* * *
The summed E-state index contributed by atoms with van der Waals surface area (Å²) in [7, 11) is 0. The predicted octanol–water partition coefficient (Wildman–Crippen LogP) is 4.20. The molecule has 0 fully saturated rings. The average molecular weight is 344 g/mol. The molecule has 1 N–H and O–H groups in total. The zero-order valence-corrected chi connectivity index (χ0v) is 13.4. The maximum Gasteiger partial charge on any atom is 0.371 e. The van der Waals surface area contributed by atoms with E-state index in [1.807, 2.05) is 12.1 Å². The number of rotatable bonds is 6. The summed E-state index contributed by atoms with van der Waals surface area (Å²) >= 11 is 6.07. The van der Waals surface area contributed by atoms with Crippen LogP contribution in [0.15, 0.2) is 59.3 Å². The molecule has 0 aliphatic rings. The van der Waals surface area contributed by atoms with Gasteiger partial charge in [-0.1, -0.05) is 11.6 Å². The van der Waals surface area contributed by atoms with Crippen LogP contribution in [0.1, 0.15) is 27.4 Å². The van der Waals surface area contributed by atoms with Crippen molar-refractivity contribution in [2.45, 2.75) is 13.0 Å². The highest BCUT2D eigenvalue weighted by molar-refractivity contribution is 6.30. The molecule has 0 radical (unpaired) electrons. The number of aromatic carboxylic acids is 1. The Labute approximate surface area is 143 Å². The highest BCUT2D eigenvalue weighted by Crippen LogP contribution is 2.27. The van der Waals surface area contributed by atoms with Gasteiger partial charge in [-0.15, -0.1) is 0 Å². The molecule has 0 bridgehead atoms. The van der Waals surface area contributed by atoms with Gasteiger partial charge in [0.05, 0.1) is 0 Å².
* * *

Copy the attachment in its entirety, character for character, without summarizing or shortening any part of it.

The summed E-state index contributed by atoms with van der Waals surface area (Å²) in [7, 11) is 0. The predicted octanol–water partition coefficient (Wildman–Crippen LogP) is 4.20. The molecule has 0 fully saturated rings. The average molecular weight is 344 g/mol. The molecule has 1 N–H and O–H groups in total. The zero-order valence-corrected chi connectivity index (χ0v) is 13.4. The maximum Gasteiger partial charge on any atom is 0.371 e. The van der Waals surface area contributed by atoms with E-state index in [1.807, 2.05) is 12.1 Å². The number of rotatable bonds is 6. The summed E-state index contributed by atoms with van der Waals surface area (Å²) >= 11 is 6.07. The van der Waals surface area contributed by atoms with Crippen LogP contribution in [0.15, 0.2) is 59.3 Å². The molecule has 0 aliphatic rings. The van der Waals surface area contributed by atoms with Gasteiger partial charge in [-0.1, -0.05) is 11.6 Å². The van der Waals surface area contributed by atoms with Crippen LogP contribution in [0.1, 0.15) is 27.4 Å². The van der Waals surface area contributed by atoms with Crippen molar-refractivity contribution in [2.45, 2.75) is 13.0 Å². The highest BCUT2D eigenvalue weighted by molar-refractivity contribution is 6.30. The molecule has 0 radical (unpaired) electrons. The number of aromatic carboxylic acids is 1. The Labute approximate surface area is 143 Å². The highest BCUT2D eigenvalue weighted by Crippen LogP contribution is 2.27. The van der Waals surface area contributed by atoms with Gasteiger partial charge in [-0.15, -0.1) is 0 Å². The molecule has 0 bridgehead atoms. The van der Waals surface area contributed by atoms with Gasteiger partial charge in [0.05, 0.1) is 0 Å².